Can diet prevent alzheimer’s and cognitive decline?

Dr. Frank Sacks, MD, Professor of Cardiovascular Disease Prevention, and his research team at the Harvard T.H. Chan School of Public Health, have begun aMind Trial logo 3-year landmark research study, in collaboration with researchers from Rush University Medical Center, in Chicago, to examine the effects of two weight loss diets on brain health and cognitive decline. “A very big problem in people as they become older, particularly in their 60’s, 70’s and beyond, is a decline in our thinking ability, or cognitive function. This happens with age, typically. In the MIND study, we’re looking at two different ways that we think will improve our health as we get to the older years,” says Dr. Sacks. The MIND Study uses lifestyle and behavioral changes to help its participants lose weight and live healthier.

MIND Diet Intervention and Cognitive Decline” is a randomized Phase 3 trial designed to test whether a healthy diet that the researchers have devised — based on a mix of the Mediterranean and DASH diet plans — can protect people from neurodegenerative ills.  Both of these dietary approaches, designed to stop hypertension, have previously been found to positively impact the risk of cardiovascular conditions.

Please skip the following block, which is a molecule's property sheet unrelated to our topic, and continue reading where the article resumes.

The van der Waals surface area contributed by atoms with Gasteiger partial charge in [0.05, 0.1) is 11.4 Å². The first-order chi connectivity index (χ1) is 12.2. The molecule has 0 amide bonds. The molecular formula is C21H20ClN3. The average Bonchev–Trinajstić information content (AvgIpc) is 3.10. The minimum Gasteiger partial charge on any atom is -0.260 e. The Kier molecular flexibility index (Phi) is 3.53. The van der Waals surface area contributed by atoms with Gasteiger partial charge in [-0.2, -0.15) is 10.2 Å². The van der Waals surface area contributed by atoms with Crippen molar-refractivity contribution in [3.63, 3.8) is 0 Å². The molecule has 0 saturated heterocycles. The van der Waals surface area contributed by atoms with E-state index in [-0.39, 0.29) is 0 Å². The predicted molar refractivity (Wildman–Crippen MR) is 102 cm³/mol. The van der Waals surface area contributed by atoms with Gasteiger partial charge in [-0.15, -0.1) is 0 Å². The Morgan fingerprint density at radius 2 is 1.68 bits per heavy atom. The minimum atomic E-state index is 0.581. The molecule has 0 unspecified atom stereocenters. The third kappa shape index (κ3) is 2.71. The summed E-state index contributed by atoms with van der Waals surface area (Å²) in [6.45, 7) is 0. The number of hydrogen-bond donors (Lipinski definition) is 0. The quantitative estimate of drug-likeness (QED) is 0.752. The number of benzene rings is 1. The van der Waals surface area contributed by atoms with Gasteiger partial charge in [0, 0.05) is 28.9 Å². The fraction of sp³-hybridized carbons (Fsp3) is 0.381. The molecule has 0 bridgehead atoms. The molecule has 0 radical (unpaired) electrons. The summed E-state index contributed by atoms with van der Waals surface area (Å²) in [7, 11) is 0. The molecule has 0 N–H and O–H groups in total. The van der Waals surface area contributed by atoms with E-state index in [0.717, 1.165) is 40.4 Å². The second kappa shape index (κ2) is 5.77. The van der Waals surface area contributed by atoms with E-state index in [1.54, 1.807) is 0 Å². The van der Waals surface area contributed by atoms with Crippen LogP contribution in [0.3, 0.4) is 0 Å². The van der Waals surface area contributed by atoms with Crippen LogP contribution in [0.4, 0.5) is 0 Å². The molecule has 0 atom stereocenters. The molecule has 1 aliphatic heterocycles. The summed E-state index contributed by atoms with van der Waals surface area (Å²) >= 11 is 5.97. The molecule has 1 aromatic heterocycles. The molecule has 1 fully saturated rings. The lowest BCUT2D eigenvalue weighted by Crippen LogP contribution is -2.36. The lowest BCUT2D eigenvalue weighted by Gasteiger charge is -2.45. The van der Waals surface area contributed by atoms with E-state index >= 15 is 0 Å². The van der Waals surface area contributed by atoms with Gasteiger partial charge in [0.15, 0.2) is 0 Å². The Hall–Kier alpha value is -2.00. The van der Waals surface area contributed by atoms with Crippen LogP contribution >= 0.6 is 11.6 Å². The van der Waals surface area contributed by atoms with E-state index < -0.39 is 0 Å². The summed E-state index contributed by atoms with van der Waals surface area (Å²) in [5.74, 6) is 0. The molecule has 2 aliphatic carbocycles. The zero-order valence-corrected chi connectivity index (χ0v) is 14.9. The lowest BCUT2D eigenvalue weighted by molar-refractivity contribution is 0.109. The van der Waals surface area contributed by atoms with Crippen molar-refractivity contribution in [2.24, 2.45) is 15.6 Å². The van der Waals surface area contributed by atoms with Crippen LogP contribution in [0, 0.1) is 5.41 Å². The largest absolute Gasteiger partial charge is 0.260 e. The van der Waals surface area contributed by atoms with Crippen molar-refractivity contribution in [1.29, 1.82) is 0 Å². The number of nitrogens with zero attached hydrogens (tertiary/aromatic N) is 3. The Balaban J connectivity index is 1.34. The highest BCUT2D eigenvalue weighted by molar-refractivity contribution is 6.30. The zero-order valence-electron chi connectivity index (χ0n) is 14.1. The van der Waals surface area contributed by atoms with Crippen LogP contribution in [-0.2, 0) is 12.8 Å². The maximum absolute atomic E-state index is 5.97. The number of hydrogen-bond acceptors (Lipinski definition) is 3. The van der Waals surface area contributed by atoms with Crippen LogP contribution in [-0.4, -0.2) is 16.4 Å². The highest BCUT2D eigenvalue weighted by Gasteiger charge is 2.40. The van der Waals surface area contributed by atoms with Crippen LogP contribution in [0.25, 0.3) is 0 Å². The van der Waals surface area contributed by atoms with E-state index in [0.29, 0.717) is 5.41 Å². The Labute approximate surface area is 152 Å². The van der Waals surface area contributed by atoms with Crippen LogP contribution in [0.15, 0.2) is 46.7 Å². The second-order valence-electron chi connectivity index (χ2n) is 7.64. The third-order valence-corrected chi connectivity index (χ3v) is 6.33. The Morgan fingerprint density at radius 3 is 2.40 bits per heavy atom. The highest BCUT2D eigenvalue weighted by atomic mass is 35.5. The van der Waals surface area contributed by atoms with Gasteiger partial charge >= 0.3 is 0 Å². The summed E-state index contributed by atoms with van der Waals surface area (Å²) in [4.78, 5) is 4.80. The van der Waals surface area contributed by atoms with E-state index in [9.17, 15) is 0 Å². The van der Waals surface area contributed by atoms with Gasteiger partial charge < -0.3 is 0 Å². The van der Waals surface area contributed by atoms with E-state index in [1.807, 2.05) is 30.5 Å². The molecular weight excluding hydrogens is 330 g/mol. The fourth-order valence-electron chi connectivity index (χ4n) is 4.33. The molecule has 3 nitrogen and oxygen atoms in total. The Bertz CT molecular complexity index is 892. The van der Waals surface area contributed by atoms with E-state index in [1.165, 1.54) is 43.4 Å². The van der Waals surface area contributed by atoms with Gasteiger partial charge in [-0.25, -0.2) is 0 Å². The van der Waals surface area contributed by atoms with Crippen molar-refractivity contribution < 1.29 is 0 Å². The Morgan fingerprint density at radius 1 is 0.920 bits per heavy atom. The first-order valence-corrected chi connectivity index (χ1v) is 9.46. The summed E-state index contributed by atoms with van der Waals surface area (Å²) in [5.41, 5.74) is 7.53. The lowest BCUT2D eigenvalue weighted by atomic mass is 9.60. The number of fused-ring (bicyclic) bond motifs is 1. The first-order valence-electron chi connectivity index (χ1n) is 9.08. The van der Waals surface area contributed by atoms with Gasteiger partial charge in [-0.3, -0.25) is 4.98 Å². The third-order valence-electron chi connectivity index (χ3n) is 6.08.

The MIND trial is supported by a $14.5 million research grant from the National Institutes of Health (NIH), and will follow an estimated 600 people, ages 65 to 84, for three years.  It will recruit participants who ideally will be overweight and tend to favor suboptimal diets because these two factors make them more vulnerable to Alzheimer’s. The study will be conducted at two different sites: Rush University Medical Center, in Chicago, and Harvard T.H. Chan School of Public Health. Dr. Sacks, who will lead the Boston team, has begun to recruit participants now.

To qualify, individuals must be:

  • Overweight or obese and in good physical health (BMI > 25)
  • Between the ages of 65-84
  • Have a family history of Dementia/Alzheimer’s Disease
  • A poor or suboptimal diet
  • A strong commitment to the 3 year intervention

What’s Involved?

Office visits and phone calls for dietary and weight loss counseling, and measurements.

If you know anyone who might be interested in participating, please call (617) 998-6333 or email us at

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